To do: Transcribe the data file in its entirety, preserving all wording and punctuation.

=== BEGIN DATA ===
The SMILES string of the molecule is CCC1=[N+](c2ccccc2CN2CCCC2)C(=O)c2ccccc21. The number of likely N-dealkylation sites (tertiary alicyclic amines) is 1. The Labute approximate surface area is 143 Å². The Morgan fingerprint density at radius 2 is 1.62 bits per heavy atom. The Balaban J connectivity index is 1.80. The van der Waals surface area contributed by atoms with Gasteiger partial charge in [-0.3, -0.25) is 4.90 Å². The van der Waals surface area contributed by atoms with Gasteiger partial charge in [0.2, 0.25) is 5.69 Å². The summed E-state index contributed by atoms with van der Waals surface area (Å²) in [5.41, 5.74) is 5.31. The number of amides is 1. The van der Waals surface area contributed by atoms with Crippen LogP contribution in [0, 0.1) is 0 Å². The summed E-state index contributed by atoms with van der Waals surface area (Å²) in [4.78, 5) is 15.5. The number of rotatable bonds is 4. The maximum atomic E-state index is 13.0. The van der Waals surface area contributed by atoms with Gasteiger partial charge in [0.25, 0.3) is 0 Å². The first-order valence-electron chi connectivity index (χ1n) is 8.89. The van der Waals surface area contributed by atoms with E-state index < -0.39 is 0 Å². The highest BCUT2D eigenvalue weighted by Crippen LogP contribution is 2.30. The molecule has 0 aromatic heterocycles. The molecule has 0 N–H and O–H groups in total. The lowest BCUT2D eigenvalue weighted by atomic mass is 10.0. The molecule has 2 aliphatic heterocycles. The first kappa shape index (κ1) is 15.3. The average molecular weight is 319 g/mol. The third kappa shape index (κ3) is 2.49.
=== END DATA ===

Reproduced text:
The SMILES string of the molecule is CCC1=[N+](c2ccccc2CN2CCCC2)C(=O)c2ccccc21. The number of likely N-dealkylation sites (tertiary alicyclic amines) is 1. The Labute approximate surface area is 143 Å². The Morgan fingerprint density at radius 2 is 1.62 bits per heavy atom. The Balaban J connectivity index is 1.80. The van der Waals surface area contributed by atoms with Gasteiger partial charge in [-0.3, -0.25) is 4.90 Å². The van der Waals surface area contributed by atoms with Gasteiger partial charge in [0.2, 0.25) is 5.69 Å². The summed E-state index contributed by atoms with van der Waals surface area (Å²) in [5.41, 5.74) is 5.31. The number of amides is 1. The van der Waals surface area contributed by atoms with Crippen LogP contribution in [0, 0.1) is 0 Å². The summed E-state index contributed by atoms with van der Waals surface area (Å²) in [4.78, 5) is 15.5. The number of rotatable bonds is 4. The maximum atomic E-state index is 13.0. The van der Waals surface area contributed by atoms with Gasteiger partial charge in [0.25, 0.3) is 0 Å². The first-order valence-electron chi connectivity index (χ1n) is 8.89. The van der Waals surface area contributed by atoms with E-state index < -0.39 is 0 Å². The highest BCUT2D eigenvalue weighted by Crippen LogP contribution is 2.30. The molecule has 0 aromatic heterocycles. The molecule has 0 N–H and O–H groups in total. The lowest BCUT2D eigenvalue weighted by atomic mass is 10.0. The molecule has 2 aliphatic heterocycles. The first kappa shape index (κ1) is 15.3. The average molecular weight is 319 g/mol. The third kappa shape index (κ3) is 2.49.